Collins’s announcement also surprised his closest friends, including Mark Madsen, who played three years with Collins at Stanford and another season in the N.B.A., with the Minnesota Timberwolves. Madsen was among the people Collins called Monday morning.
“I would say one of Jason’s amazing characteristics is he has always been unafraid to express his opinion,” Madsen said in a telephone interview, adding, “He’s not going to be afraid of anything, really.”
The Nets’ Jerry Stackhouse said that Collins, his teammate for one season in Atlanta, was the perfect individual “to carry the flag for other players.”
“The fact that Jason’s been in the league for 12 years and has had so many different teammates, he’s got people to vouch for him,” Stackhouse said.
All of the major sports leagues have been preparing, to various degrees, for the moment when an active player comes out. The N.F.L., amid speculation that a handful of players were preparing to make the move en masse, has been working with gay advocacy groups to smooth the way for acceptance. The National Hockey League also recently announced a comprehensive program for training and counseling on gay issues for its teams and players. The N.B.A. has long included education in this area in its rookie and its veteran development programs.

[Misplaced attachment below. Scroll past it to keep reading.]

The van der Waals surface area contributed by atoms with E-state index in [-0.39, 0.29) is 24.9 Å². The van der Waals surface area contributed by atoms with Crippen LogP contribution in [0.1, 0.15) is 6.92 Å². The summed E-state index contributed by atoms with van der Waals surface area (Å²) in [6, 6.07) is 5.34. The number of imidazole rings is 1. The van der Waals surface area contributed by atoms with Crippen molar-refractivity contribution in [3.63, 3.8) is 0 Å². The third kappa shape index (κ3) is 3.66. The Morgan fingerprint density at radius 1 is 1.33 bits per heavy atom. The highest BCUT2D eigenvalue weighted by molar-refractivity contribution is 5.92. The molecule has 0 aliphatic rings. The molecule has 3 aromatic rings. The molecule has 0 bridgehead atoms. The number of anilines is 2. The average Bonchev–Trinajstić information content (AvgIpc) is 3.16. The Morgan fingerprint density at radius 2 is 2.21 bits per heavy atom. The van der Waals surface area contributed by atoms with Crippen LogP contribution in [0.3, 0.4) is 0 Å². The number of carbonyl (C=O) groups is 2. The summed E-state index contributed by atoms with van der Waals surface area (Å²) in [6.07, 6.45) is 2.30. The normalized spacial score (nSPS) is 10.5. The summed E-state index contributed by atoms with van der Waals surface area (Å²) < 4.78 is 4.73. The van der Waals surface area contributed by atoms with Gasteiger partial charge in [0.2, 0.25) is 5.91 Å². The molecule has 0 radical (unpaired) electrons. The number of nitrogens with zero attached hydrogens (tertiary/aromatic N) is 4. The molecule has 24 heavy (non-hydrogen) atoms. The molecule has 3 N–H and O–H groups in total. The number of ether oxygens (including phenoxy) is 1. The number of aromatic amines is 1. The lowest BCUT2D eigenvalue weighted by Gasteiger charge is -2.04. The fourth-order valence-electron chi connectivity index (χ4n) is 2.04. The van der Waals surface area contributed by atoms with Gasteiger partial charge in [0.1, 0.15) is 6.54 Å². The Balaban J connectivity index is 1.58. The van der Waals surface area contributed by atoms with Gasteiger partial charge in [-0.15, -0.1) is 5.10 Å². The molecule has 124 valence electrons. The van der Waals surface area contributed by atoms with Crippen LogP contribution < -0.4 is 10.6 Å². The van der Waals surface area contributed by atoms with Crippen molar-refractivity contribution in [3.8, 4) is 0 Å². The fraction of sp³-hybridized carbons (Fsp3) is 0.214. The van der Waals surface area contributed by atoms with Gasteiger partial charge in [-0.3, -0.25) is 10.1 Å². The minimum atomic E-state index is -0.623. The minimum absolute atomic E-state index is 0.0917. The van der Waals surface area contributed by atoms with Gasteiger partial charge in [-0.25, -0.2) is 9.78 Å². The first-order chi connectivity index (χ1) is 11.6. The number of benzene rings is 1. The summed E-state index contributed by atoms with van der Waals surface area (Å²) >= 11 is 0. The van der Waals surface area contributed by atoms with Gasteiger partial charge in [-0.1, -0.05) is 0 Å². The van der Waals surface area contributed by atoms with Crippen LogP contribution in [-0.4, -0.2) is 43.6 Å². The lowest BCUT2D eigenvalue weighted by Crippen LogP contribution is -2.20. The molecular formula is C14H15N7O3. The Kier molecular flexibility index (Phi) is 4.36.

In his article, Collins wrote that he considered coming out a couple of years ago. He said he made the decision to do so when Joseph P. Kennedy III, Collins’s roommate at Stanford, marched in Boston’s gay pride parade last year. Collins said he was envious and frustrated.
“I want to do the right thing and not hide anymore,” Collins wrote. “I want to march for tolerance, acceptance and understanding. I want to take a stand and say, ‘Me, too.’ ”
Zach Schonbrun contributed reporting.
by Howard Beck and John Branch
Source – The New York Times